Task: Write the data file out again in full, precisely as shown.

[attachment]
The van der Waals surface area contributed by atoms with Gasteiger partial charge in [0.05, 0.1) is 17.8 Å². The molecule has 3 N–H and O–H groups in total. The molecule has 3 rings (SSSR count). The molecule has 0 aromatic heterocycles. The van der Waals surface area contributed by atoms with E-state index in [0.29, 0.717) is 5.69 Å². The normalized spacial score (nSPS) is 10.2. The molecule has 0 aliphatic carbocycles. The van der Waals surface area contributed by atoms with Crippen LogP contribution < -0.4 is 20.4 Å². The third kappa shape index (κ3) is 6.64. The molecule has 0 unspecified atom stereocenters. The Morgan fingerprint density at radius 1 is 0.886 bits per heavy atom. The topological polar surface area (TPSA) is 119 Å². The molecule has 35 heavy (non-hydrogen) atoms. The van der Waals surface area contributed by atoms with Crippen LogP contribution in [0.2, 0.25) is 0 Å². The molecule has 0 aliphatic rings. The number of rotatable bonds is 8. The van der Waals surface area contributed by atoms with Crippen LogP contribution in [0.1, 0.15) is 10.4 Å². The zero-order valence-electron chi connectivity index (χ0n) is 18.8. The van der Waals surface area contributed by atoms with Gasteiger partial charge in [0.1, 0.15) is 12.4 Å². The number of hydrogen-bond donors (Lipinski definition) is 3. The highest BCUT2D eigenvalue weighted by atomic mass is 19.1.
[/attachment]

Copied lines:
The van der Waals surface area contributed by atoms with Gasteiger partial charge in [0.05, 0.1) is 17.8 Å². The molecule has 3 N–H and O–H groups in total. The molecule has 3 rings (SSSR count). The molecule has 0 aromatic heterocycles. The van der Waals surface area contributed by atoms with E-state index in [0.29, 0.717) is 5.69 Å². The normalized spacial score (nSPS) is 10.2. The molecule has 0 aliphatic carbocycles. The van der Waals surface area contributed by atoms with Crippen LogP contribution < -0.4 is 20.4 Å². The third kappa shape index (κ3) is 6.64. The molecule has 0 unspecified atom stereocenters. The Morgan fingerprint density at radius 1 is 0.886 bits per heavy atom. The topological polar surface area (TPSA) is 119 Å². The molecule has 35 heavy (non-hydrogen) atoms. The van der Waals surface area contributed by atoms with Crippen LogP contribution in [0.2, 0.25) is 0 Å². The molecule has 0 aliphatic rings. The number of rotatable bonds is 8. The van der Waals surface area contributed by atoms with Crippen LogP contribution in [0.1, 0.15) is 10.4 Å². The zero-order valence-electron chi connectivity index (χ0n) is 18.8. The van der Waals surface area contributed by atoms with Gasteiger partial charge in [0.1, 0.15) is 12.4 Å². The number of hydrogen-bond donors (Lipinski definition) is 3. The highest BCUT2D eigenvalue weighted by atomic mass is 19.1.